An anonymous donor has contributed two important works, a large photograph by Thomas Ruff from his Substrat series of brightly-colored amorphous abstractions, representing the first work by the contemporary German school of photographers to enter the collection; and a sculpture from her Internal DupliCity series by Maria Elena Gonzalez, whose work Nani’s House was installed on TCM’s lawn last year as part of the museum’s Catalyst program.

Also on view in the exhibition are major works by Robert Hudson, Jose Bedia, and Alexis Smith donated by Cade and Waileia Roster; Georgia O’Keeffe’s charcoal on paper Drawing II, a gift from The Georgia O’Keeffe Foundation; Jennifer Bartlett’s monumental painting and sculpture work House with Open Door given by Sharon and Thurston Twigg-Smith; two self-portrait works by Robert Arneson donated by Dr. Ed and Jeannine E. Bernauer, and Arneson’s study drawing for Forged Earth, a gift from Sandra Shannonhouse, being shown with the final ceramic sculpture which is on loan from a private collection.

TCM’s collection of ceramics, wood and metal has been enhanced by several works which will also be on view: Beverly Mayeri’s ceramic sculpture The Toddler, a gift of the Peter G. Drewliner Trust in honor of Charles E. Higa; Nicholas Arroyave-Portela’s ceramic Tall Zig Zag Form and Robert Butts’ turned milo wood Tall Vessel, both gifts from Helen Drutt English; Michelle Holzapfel’s carved wood Black and White Bowl #2, purchased with funds donated by the Greenberg Foundation and members of the Renwick Alliance; and Junko Mori’s forged steel Propagation Project, purchased in memory of Dr. Alan Pavel with funds donated by his friends and family.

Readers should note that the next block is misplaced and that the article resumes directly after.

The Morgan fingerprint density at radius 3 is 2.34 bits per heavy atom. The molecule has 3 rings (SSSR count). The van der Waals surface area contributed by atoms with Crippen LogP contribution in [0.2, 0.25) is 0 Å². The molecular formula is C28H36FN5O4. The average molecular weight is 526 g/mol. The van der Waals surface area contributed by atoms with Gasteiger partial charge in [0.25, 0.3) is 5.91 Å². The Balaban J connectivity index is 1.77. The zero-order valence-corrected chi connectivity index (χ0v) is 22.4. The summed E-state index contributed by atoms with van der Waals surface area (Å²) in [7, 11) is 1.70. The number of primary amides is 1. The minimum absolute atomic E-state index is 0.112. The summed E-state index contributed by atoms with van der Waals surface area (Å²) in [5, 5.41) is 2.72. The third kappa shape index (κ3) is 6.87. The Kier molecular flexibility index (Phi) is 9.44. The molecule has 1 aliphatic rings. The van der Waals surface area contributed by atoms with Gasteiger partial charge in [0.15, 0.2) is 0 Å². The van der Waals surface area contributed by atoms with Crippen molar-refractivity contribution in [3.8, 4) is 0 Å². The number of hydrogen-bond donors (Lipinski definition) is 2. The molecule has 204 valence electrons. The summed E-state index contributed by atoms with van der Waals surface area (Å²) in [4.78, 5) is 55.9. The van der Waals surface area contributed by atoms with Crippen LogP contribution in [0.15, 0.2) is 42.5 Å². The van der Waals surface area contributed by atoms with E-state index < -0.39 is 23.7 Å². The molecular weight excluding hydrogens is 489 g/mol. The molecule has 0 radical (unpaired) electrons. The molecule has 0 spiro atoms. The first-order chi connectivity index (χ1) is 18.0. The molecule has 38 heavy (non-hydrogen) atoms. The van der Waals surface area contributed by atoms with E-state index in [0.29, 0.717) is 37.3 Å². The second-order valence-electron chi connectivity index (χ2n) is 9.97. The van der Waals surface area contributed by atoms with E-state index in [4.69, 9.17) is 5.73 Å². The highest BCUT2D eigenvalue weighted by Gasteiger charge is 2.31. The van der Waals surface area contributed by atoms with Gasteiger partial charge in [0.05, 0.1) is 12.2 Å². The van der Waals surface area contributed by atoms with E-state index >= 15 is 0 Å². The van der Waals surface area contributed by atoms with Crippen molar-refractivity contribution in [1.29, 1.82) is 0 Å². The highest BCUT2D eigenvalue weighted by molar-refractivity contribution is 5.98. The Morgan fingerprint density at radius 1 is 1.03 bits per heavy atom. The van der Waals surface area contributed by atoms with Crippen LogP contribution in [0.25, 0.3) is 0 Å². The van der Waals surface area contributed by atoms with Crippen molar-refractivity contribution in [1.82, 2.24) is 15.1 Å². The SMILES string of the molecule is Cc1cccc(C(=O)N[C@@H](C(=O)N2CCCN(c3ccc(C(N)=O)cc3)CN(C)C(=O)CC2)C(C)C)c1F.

The exhibition ends with a group of TCM’s acquisitions of works by emerging artists. Tam van Tran’s Vegetarian Summer, painted in spirulina and chlorophyll on paper, and Jaume Plensa’s mixed-media work on paper Father, Mother, Brother… were both purchased with funds given by the Toshiko Takaezu Foundation; and Yuri Masnyj’s charcoal drawing Undertow, was a gift from Stephen and Suzanne Diamond.
Nineteen Going on Twenty is organized by the The Contemporary Museum, Honolulu.
About THE CONTEMPORARY MUSEUM
The Contemporary Museum, Honolulu, is the only museum in the state of Hawai’i devoted exclusively to contemporary art. TCM provides an accessible forum for provocative, dynamic forms of visual art, offering interaction with art and artists in a unique Island environment. TCM presents its innovative exhibition and education programs at two venues: in residential Honolulu at the historic Spalding house, and downtown at First Hawaiian Center.

Discounted admission to Seniors and Students, Free to children 12 and under;
Free to the public on the third Thursday of each month.
Closed Mondays and Major Holidays.
The Contemporary Museum at First Hawaiian Center
999 Bishop Street, Honolulu, Hawaii 96813
Free. Monday – Thursday 8:30am-4pm, Friday 8:30am-6pm
validated parking for museum members
Information: (808) 526-1322 / www.tcmhi.org
24 hour recorded message: (808) 526-0232

Pualana Lemelle, PR Officer
The Contemporary Museum
(808) 237-5235 OFFICE
(808) 536-5973 FAX
plemelle@tcmhi.org